Water Conflicts in the Middle East

"There Will Be No Solution without the Exchange of ideas"

North Africa and the Middle East will have enough drinking water for generations – if resources are sparingly used and efficiently managed. Fathi Zereini, a Germany-based mineralogist from Palestine, elaborates on the outlook

The Jordan River (photo: dpa)
Hard-fought for resources – Israel, Jordan, Syria and Lebanon all claim rights to the waters of the Jordan River

​​In recent years, it has been said repeatedly that future wars will be waged over water, not oil. What is your view?

Fathi Zereini: In actual fact, there is enough water. But water is used as a weapon in political conflicts – in the Middle East, for example, and in Africa. Governments may have those conflicts under control at the moment but we don't know how they might develop.

There are water disputes over the Jordan, over the Nile, over rivers flowing out of Turkey...

Zereini: Water is a source of concern throughout the region. But water problems could be solved by a reasonable policy and effective infrastructure. Most important of all is the need to avoid pointless waste. It is ridiculous to use fossil groundwater from the Sahara to grow cereals in Libya. There is no need to use such unrenewable resources for irrigating strawberries in Saudi Arabia. And Southern Jordan is actually too dry for cultivating potatoes.

If a realistic price was paid for water, all those farm products would be prohibitively expensive. They should be imported from places where there is no shortage of water. However, the people so far have no understanding of water being a commodity with a value. People think: "It's there; and it's ours to do with as we please." Water is wasted – with no thought for the consequences in a hundred, or even ten years' time.

Does irrigation farming need to be throttled back for water resources to suffice?

Zereini: In the Middle East and North Africa, agriculture consumes 70 % of water reserves. This is a massive amount. Tomatoes are sold for cents in the region. Farmers earn next to nothing from selling them, but growing them requires a huge amount of water – which is not paid for. And people who pay nothing, or far too little, for a commodity do not look for ways to use less.

If you insist on a realistic price for water, doesn't that mean that the rich will buy the water and the poor will get nothing?

Zereini: Don't look at it that way, think of the system as a whole. The crux of the matter is what farmers pay for their water and what they get for their products. At that level, it is worth assessing sound business lines. It then becomes obvious that there are areas which are suitable for agriculture and others which should not grow all their own food. We mustn't make the desert flourish.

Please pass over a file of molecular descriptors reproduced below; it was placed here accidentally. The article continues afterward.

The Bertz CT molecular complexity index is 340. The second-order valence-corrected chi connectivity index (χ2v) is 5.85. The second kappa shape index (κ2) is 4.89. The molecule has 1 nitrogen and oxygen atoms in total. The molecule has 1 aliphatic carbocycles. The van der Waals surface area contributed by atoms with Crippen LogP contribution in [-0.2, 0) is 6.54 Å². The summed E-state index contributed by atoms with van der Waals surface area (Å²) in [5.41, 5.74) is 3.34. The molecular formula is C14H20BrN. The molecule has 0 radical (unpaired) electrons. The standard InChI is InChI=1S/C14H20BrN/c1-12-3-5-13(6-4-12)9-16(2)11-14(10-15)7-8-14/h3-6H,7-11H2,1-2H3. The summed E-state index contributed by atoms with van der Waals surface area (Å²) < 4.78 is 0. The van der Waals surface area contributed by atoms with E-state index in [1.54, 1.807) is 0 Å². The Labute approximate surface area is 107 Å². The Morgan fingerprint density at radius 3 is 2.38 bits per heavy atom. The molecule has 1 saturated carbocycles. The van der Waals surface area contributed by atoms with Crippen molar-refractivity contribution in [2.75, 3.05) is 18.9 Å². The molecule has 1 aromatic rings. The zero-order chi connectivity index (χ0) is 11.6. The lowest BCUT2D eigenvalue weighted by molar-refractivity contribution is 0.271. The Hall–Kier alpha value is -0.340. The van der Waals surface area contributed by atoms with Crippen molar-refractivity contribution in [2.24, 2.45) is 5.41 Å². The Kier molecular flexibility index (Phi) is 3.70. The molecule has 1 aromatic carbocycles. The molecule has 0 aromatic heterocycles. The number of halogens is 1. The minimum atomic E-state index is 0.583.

These are not issues a country can solve for itself?

Fathi Zereni (photo: University of Frankfurt/Main)
The region would greatly benefit from a comprehensive and equitable distribution scheme, says, Fathi Zereini

​​Zereini: No, they are not. Nile water, for instance, is important for many countries. Or consider the Jordan, which is used by Syrians, Israelis, Palestinians and Jordanians. At present, Israel is the biggest consumer. What is not acceptable, however, is that Israeli settlers irrigate huge plantations and even sprinkle decorative lawns on the West Bank, whereas Palestinians do not have enough drinking water. If everyone seeks only to derive the maximum benefit for themselves, there will be no solution.

In the long run, wasteful misuse hurts everyone. Therefore, everyone needs to get together and give thought to the future. Even war would not solve the conflicts. Should Israel occupy Syria or Lebanon for the sake of water? Should Turkey invade Syria? Military pressure has a short-term impact at most – and destroys more than can be won.

But the governments seem neither willing nor able to cooperate.

Zereini: Responsibility naturally resides first and foremost with the governments. But I think it is also worth involving civil society and launching activities at the sub-government level across the region. We are dealing with long-term perspectives. I can imagine joint projects in the Jordan Valley, locally involving Palestinians, Israelis and Jordanians. Where people need to get along with one another, they normally find ways to do so. And when awareness changes at the grass roots, governments will have to respond.

You are thinking of local initiatives, cooperatives ...

Zereini: We need to reach society at large. At present, there is no public awareness of the need to curb consumption. Efforts to conserve water are unknown and societal change is pushing up demand. Modern conveniences such as washing machines, dish washers and flush toilets are making a substantial difference. And huge hotels are being built – with an immense demand for water, of course. Germany, Europe and the donor community as a whole should try to raise awareness of using water more effectively and efficiently – through new technologies, sewage treatment, better irrigation structures.